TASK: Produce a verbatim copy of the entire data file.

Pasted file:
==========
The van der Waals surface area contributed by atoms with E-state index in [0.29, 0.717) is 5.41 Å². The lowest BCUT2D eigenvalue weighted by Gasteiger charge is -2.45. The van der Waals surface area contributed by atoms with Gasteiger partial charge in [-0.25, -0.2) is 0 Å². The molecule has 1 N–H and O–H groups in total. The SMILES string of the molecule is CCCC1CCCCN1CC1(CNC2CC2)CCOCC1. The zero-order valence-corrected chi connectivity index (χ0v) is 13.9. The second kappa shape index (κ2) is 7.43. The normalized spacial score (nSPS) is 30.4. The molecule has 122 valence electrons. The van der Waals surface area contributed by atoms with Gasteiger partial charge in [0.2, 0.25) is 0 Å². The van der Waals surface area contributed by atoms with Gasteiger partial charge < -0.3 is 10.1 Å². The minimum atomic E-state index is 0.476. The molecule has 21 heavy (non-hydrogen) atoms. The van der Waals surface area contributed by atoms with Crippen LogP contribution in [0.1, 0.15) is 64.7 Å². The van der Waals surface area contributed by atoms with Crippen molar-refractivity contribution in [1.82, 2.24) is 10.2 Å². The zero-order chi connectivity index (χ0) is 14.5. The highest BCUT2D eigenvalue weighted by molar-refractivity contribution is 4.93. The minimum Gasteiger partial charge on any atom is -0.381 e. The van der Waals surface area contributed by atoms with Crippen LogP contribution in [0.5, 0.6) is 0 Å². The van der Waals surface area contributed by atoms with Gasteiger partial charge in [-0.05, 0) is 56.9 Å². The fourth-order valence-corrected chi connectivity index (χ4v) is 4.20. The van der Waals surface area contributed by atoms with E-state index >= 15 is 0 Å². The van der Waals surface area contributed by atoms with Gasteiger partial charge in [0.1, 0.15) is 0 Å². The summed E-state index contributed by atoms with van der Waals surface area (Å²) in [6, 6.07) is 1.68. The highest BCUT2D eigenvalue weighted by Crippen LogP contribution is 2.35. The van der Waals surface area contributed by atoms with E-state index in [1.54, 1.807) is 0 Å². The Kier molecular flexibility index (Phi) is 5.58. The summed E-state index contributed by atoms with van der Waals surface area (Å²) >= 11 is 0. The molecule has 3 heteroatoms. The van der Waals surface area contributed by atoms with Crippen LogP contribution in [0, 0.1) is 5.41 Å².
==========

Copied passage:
The van der Waals surface area contributed by atoms with E-state index in [0.29, 0.717) is 5.41 Å². The lowest BCUT2D eigenvalue weighted by Gasteiger charge is -2.45. The van der Waals surface area contributed by atoms with Gasteiger partial charge in [-0.25, -0.2) is 0 Å². The molecule has 1 N–H and O–H groups in total. The SMILES string of the molecule is CCCC1CCCCN1CC1(CNC2CC2)CCOCC1. The zero-order valence-corrected chi connectivity index (χ0v) is 13.9. The second kappa shape index (κ2) is 7.43. The normalized spacial score (nSPS) is 30.4. The molecule has 122 valence electrons. The van der Waals surface area contributed by atoms with Gasteiger partial charge in [0.2, 0.25) is 0 Å². The van der Waals surface area contributed by atoms with Gasteiger partial charge < -0.3 is 10.1 Å². The minimum atomic E-state index is 0.476. The molecule has 21 heavy (non-hydrogen) atoms. The van der Waals surface area contributed by atoms with Crippen LogP contribution in [0.1, 0.15) is 64.7 Å². The van der Waals surface area contributed by atoms with Crippen molar-refractivity contribution in [1.82, 2.24) is 10.2 Å². The zero-order chi connectivity index (χ0) is 14.5. The highest BCUT2D eigenvalue weighted by molar-refractivity contribution is 4.93. The minimum Gasteiger partial charge on any atom is -0.381 e. The van der Waals surface area contributed by atoms with Crippen LogP contribution in [0.5, 0.6) is 0 Å². The van der Waals surface area contributed by atoms with Gasteiger partial charge in [-0.05, 0) is 56.9 Å². The fourth-order valence-corrected chi connectivity index (χ4v) is 4.20. The van der Waals surface area contributed by atoms with E-state index >= 15 is 0 Å². The van der Waals surface area contributed by atoms with Gasteiger partial charge in [0.1, 0.15) is 0 Å². The summed E-state index contributed by atoms with van der Waals surface area (Å²) in [6, 6.07) is 1.68. The highest BCUT2D eigenvalue weighted by Crippen LogP contribution is 2.35. The van der Waals surface area contributed by atoms with E-state index in [1.54, 1.807) is 0 Å². The Kier molecular flexibility index (Phi) is 5.58. The summed E-state index contributed by atoms with van der Waals surface area (Å²) >= 11 is 0. The molecule has 3 heteroatoms. The van der Waals surface area contributed by atoms with Crippen LogP contribution in [0, 0.1) is 5.41 Å².